Natural hazards (Building Act 2004)


Natural hazards are addressed by a range of regulatory processes, some of which arise under the Building Act 2004.

The Building Act defines a 'natural hazard' as:

  • erosion including coastal erosion, bank erosion, and sheet erosion
  • falling debris including soil, rock, snow, and ice
  • subsidence
  • inundation including flooding, overland flow, storm surge, tidal effects and ponding
  • slippage.

Whangarei District Council, as the Building Consent Authority, must refuse to grant a building consent for the construction of a building, or major alterations to a building, under Section 71(1)(a) and (b) of the Building Act if:

  • the land is subject to one or more natural hazards, or
  • the building work is likely to accelerate, worsen, or result in a natural hazard on that land, or any other property.

However, under Section 71(2) the restriction on the Building Consent Authority's ability to grant a building consent does not apply if:

The Building Consent Authority is satisfied that 'adequate provision' has been made, or will be made, to:

  • protect the land, building work, or other property from the natural hazard(s); or
  • restore any damage to that land or other property as a result of the building work.

Section 71 of the Building Act 2004

What does 'adequate provision' mean?

In order to demonstrate that 'adequate provision' has been made for the purposes of Section 71(2)(a) or (b), applicants are required to provide a site specific report from a Chartered Professional Engineer in support of their building consent application.

Council will take that report into account when deciding whether Sections 71(2)(a) or (b) apply.

The report must address Sections 71(2)(a) and/or (b) (as the case may be) and confirm that the applicable statutory requirements will be satisfied, including:

  • confirmation that suitable mitigation of the relevant natural hazard has been or will be achieved on site;
  • confirmation that the proposed design incorporates appropriate protection of the land, the building work, or other property and / or that any damage to the land or other property will be restored;
  • Producer Statement (PS1) certification of the design;
  • assessment of compliance with the NZ Building Code.

Are there any other alternatives?

Despite the requirements of Section 71, there are instances when the Building Consent Authority must grant a building consent for building work on land subject to natural hazards.

The criteria are set out in Section 72 of the Building Act. They are:

  • the proposed building work will not accelerate, worsen, or result in a natural hazard on the land on which the building work is to be carried out or on any other property; and
  • the land is subject to, or is likely to be subject to, one or more natural hazards; and
  • it is reasonable to grant a waiver or modification of the building code in respect of the natural hazard (if required).

Section 72 of the Building Act 2004

These criteria must be satisfied before section 72 will operate to avoid the restriction on a Building Consent Authority's ability to grant a building consent that arises under section 71(1).

If the Building Consent Authority determines that a natural hazard is present and affects the land on which the building is to be situated but this is not likely to worsen the hazard as section 72 then the Building Consent can be issued.

However, a condition will be placed on the Building Consent stating what the natural Hazard(s) is and the hazard(s) will be included on the certificate of title (section 74). The Building Consent Authority will usually contact the owner/applicant to inform prior of any decision to add a natural hazard condition to the consent.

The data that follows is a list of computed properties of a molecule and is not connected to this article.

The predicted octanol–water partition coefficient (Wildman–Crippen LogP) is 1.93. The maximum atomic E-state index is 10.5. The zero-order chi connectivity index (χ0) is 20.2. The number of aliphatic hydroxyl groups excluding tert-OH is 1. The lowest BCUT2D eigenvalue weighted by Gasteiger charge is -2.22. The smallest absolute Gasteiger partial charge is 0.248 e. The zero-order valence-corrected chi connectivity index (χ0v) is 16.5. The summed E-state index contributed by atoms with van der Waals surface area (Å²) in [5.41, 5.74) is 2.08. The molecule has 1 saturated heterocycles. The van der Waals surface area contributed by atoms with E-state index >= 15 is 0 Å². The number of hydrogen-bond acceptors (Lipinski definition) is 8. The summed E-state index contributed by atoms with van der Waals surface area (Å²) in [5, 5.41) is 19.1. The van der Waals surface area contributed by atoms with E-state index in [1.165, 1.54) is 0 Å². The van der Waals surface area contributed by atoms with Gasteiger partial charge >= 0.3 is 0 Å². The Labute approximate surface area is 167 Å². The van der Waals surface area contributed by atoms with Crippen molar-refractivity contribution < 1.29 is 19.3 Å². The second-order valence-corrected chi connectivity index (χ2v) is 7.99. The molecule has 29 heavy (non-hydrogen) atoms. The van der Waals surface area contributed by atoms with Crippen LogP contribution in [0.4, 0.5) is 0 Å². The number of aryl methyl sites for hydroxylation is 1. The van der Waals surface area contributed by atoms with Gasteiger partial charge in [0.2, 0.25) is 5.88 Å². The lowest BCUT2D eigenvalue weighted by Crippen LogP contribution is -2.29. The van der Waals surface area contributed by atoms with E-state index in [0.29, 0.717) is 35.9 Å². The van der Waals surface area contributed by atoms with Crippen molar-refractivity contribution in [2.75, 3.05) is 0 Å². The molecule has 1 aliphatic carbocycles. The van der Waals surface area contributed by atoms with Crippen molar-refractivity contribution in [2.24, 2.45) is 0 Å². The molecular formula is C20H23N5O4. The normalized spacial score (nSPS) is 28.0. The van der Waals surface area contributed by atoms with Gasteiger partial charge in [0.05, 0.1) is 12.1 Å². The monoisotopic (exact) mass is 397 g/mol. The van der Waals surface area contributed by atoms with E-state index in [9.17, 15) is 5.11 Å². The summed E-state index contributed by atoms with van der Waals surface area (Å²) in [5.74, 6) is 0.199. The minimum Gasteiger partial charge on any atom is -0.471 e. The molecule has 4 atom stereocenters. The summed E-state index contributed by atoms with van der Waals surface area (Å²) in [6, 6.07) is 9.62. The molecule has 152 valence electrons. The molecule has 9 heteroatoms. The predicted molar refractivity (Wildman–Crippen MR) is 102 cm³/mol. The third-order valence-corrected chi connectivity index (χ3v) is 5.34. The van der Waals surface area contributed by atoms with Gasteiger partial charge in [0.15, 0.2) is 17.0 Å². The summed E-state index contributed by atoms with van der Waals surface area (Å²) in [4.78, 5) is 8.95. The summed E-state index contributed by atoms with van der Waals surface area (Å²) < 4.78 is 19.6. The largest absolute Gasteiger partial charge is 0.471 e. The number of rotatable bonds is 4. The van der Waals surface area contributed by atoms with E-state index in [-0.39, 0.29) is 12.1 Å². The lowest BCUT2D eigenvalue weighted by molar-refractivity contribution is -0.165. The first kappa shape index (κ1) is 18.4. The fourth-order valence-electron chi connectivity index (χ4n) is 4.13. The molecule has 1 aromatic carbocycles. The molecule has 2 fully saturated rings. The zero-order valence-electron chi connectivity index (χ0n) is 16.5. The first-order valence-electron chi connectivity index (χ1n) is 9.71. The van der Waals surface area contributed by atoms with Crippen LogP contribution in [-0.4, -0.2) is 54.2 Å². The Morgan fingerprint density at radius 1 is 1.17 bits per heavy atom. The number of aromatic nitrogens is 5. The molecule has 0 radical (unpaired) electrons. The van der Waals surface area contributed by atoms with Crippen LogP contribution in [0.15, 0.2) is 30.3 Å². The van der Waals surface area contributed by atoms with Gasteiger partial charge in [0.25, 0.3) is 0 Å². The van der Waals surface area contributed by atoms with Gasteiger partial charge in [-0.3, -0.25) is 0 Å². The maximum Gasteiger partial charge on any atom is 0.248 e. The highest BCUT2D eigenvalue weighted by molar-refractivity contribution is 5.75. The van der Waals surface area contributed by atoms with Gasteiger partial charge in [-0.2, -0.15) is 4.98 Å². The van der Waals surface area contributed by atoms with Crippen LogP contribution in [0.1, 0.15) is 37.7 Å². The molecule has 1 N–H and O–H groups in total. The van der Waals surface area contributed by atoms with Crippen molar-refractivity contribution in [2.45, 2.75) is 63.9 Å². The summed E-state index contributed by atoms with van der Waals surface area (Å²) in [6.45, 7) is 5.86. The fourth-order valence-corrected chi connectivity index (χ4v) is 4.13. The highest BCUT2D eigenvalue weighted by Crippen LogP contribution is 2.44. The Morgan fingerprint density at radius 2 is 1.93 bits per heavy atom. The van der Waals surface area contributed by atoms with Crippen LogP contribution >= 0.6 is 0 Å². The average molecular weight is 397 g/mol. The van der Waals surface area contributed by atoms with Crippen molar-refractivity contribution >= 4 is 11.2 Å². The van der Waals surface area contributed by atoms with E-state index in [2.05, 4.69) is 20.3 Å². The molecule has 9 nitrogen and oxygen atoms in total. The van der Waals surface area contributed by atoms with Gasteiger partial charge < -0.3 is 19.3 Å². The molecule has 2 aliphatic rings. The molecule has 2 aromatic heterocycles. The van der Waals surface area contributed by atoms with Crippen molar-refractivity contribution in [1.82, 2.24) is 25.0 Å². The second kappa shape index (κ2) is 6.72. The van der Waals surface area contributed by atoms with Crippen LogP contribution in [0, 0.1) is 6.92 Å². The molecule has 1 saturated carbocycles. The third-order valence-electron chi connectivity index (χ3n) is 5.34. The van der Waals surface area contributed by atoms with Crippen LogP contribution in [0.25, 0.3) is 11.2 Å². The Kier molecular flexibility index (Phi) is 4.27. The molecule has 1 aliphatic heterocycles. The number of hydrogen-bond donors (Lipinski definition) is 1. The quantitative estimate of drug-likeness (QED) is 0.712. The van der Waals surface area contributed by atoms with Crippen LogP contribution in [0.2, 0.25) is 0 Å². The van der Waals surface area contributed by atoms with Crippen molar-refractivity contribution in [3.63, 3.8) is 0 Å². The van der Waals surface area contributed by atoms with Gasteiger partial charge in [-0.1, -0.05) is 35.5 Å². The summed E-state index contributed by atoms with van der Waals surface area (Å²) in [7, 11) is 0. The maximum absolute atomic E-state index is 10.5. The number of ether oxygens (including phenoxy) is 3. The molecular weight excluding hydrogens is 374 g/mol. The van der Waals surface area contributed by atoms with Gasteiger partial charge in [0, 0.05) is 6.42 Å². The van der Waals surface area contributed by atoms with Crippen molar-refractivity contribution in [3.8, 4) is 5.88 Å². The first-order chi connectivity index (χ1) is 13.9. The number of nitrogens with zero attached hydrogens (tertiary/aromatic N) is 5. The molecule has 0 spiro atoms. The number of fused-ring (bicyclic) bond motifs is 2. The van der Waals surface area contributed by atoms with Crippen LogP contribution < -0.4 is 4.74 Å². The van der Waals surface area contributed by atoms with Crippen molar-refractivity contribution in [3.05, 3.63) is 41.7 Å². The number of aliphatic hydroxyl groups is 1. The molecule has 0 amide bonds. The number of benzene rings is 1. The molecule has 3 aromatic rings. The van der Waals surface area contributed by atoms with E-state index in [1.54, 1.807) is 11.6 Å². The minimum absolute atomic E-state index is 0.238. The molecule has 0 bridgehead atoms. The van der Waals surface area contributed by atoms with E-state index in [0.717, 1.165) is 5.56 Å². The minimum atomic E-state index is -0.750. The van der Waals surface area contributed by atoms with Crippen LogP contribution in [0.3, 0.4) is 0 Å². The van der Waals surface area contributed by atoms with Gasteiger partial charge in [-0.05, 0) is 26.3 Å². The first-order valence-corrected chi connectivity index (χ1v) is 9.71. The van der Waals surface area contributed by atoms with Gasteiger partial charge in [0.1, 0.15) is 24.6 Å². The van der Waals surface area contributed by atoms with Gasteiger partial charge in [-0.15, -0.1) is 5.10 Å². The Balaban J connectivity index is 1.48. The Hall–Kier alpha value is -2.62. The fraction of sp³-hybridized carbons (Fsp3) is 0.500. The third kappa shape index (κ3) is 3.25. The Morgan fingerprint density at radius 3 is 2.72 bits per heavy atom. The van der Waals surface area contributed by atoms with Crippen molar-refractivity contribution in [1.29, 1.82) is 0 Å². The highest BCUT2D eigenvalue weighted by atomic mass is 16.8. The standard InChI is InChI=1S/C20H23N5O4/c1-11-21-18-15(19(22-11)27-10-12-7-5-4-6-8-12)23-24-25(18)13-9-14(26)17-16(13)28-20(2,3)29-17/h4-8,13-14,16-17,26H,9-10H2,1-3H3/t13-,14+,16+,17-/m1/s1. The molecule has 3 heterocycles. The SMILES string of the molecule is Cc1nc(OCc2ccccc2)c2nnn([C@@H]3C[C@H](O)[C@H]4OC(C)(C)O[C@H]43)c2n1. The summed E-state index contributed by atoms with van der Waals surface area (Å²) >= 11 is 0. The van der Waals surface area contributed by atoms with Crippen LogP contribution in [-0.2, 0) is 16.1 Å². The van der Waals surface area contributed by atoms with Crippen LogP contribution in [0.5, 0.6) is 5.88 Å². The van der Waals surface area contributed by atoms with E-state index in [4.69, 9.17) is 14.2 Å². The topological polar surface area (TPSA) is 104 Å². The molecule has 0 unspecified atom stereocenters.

The owner may make and application for a determination on this decision following the Ministry’s determinations process

Determinations (Ministry of Business, Innovation and Employment website)

Acid Sulphate Soils

If your proposed building work is in an area affected by these soils, you will have to show in your application how you are going to mitigate this feature.

If officers cannot be satisfied on reasonable grounds that this mitigation is in place, consent will not be issued.

The Building Code Clause F1 Hazardous agents on site, sets out the minimum performance criteria when dealing with this type of site and details investigation methods and possible remedial actions that may be required.

F1 Hazardous Agents on Site

Acid Sulphate Soil Planning Policy

Mine Zones

The Whangārei District has a history of mining and has known mining hazard areas of land that are subject to subsidence due to past mining activities.

These areas have been incorporated into the District Plan rules and require, at least, a site specific geotechnical survey of the ground under and in the immediate vicinity of any proposed building work.

Council will, in these cases, on application for building consent, have the required geotechnical report peer reviewed by another competent geotechnical engineer to ensure that suitable consideration and conclusions are present.

This will incur an extra cost for the application. This is necessary to ensure satisfaction on reasonable grounds that building work will not be affected by previous mining activities or subsidence.

On 31 May 2023 Council notified Plan Change 1 – Natural Hazards introducing new provisions to manage subdivision, land use, buildings, major structures and earthworks in mining hazard areas identified on District Plan maps.  In addition, some minor changes are proposed to mining subsidence hazard mapping in Hikurangi.

For further information about this proposed plan change, please view the Plan Change consultation page below:

Plan Change 1 - Natural Hazards

Please refer to Natural Hazards information under My property and rates and / or the Natural Hazards Chapter of the District Plan.

Natural hazards

District Plan